This originally appeared in Word Magazine, January 2011
Now’s The Time
It’s pop’s true perennial, one that’ll be here long after the guitar-bass-drum legions have gone the way of the washboard. The double-barrelled shotgun of big-song/big-voice predates rock and keeps getting in the way of its conquest: halting the Beatles’ run of consecutive chart-toppers when Release Me hemmed in one of their best singles, Strawberry Fields Forever, at number two; pilloried as the pinnacle of bad taste on Abigail’s Party; even raising the damned Titanic in the ‘90s.
Adele Adkins wasn’t supposed to go that way. Hyped as XL’s “new Amy” to Rough Trade’s competing Duffy – a rare case of indie labels scampering down a path laid by a major, Island – her first album, 19, was a too-light-by-half exercise in gentle soul, folk and jazz. Its saving grace – and the driving force behind an impressive two million worldwide sales, significantly boosted when she fluked her way onto the same record-breaking Saturday Night Live bill as Sarah Palin – was the beast of a ballad Chasing Pavements. Drenched in strings and with a hook that allowed Adele to unleash her vocal cannonade at full blast, it achieved that delicate balancing act of subtlety and force-of-nature emotional torrents that stop the right side of histrionics.
Having perhaps sensed that for Adele more is always more, her second album strips away the soft padding that marred her debut. While 19 placed her in some metaphorical supper club, 21 – like her debut, named for her age – puts her centrestage in Vegas, with songs that typically start at 11 and work their way up. Not that these are overly ornate – Rick Rubin, who produces four tracks, didn’t get where he is today by burying the voice in superfluous instrumentation – just dramatic, every gun set to stun. With Adele slaloming her way through the notes, you feel on the cusp of being overwhelmed, even when, as on the Rubin-produced Cure cover Lovesong, she’s backed by nothing more than acoustic guitar and the gentlest of strings.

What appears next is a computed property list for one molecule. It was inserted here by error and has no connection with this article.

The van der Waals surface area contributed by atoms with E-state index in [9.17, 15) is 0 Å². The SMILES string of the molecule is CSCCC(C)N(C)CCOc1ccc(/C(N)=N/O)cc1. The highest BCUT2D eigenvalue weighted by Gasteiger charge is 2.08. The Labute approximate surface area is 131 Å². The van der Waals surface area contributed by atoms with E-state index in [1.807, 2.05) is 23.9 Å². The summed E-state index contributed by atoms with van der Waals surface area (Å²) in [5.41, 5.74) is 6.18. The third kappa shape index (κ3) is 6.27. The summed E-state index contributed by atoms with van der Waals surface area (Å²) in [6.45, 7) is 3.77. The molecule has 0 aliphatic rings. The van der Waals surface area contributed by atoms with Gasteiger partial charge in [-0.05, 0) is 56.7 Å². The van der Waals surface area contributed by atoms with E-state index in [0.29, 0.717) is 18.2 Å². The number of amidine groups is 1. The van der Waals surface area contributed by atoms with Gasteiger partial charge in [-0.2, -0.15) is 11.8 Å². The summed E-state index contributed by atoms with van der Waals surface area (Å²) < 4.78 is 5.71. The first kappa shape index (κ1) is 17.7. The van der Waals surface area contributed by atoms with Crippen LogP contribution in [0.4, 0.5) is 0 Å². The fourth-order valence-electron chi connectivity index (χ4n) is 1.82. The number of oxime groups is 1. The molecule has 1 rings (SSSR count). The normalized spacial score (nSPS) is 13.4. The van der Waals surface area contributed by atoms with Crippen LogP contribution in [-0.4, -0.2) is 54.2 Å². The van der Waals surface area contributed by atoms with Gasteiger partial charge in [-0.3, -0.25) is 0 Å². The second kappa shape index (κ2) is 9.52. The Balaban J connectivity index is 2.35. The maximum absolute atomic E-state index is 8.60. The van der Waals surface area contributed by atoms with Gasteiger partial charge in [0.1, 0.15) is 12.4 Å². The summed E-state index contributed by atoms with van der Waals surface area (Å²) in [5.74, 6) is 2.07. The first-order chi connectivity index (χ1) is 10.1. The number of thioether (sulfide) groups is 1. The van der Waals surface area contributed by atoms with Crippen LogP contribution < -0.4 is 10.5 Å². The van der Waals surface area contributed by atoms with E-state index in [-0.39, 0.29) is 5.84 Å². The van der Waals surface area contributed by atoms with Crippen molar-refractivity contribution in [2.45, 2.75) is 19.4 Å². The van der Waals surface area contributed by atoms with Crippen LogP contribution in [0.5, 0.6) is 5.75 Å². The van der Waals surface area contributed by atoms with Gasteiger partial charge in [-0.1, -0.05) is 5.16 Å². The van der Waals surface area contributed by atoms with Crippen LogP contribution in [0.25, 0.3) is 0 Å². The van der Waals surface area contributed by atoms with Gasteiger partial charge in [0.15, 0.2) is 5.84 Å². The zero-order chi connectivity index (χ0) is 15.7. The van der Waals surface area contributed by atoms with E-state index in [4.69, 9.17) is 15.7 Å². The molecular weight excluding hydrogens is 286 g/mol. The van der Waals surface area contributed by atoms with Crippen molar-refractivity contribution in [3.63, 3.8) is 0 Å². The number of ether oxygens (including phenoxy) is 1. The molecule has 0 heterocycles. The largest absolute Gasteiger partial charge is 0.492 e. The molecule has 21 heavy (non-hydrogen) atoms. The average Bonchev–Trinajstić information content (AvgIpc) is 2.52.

Adele is a graduate of the same BRIT school that brought us Amy Winehouse and Kate Nash, but has always seemed like the oldest child in the playground, and not just in her generous physical frame (all the better for booming them out with). A former indie kid who kept her fondness for Celine Dion hidden from friends, even her Twitter account has lain untouched in 18 months. No winsome mundanity here about teeth-brushing or trips to Tesco’s – all 11 songs on 21 are powerplays, postcards from the edge of some relationship crisis or other. It’s not without drawbacks – you’re never more than ten minutes from an X-Factor-style emotithon, the worst of which, Set Fire To The Rain, sounds like it was made with the aid of a wind tunnel and a Bonnie Tyler fright wig.
But there’s more than enough to demonstrate that Adele, far from being just another cookie off the stage-school cutter, could still be selling out the enormodomes when the rest of the class are banding together for the BRIT School Reunion package tour. Her delivery, first breathy then blowy, on the retro soul gem I’ll Be Waiting sounds like a gauntlet flung in the direction of Ms Winehouse, whose forthcoming (yeah right!) LP will have to defy visible physical and creative decline to produce anything to compare with it or the stupendous, stark R&B of Rumour Has It. As if to prove she can occasionally do understated, Someone Like You, on which she’s accompanied only by a piano, sounds like Alicia Keys’s immaculate No One remixed without the eruptions.
She will, it’s hoped, be served better by time than Tony Christie. Like Adele, Christie is a singer whose voice is built for the big occasion, one that would’ve been an easy listening mainstay, had he found more memorable material. Instead he spent most of his career in the shadow of Tom Jones, eking out a living in German clubs while the Welshman strutted the stage in Vegas. Revived with a nod and a wink by those twin towers of northern humour, Peter Kay and Jarvis Cocker (who pens Get Christie, an awful homage to Get Carter that borrows the film’s theme tune and most famous line), he’s released two albums of covers post-Amarillo. Now’s The Time is original material, recorded with the aid of other Sheffield stalwarts such as Roisin Murphy, who appears on the most successful track, the bold, confident 7 Hills, and producer Richard Barrett of All Seeing I. It’s a stab at recreating his early ’70s heyday, but sounds instead like a bid for an Austin Powers soundtrack or Glastonbury’s veteran’s slot, a self-conscious stew of showy big band tunes, heavy on brass but light on funk, swing or drive. In this battle of the big voices, the veteran’s locked in a pastiche of the past; the newcomer is busily re-proving that old adage about quality being timeless.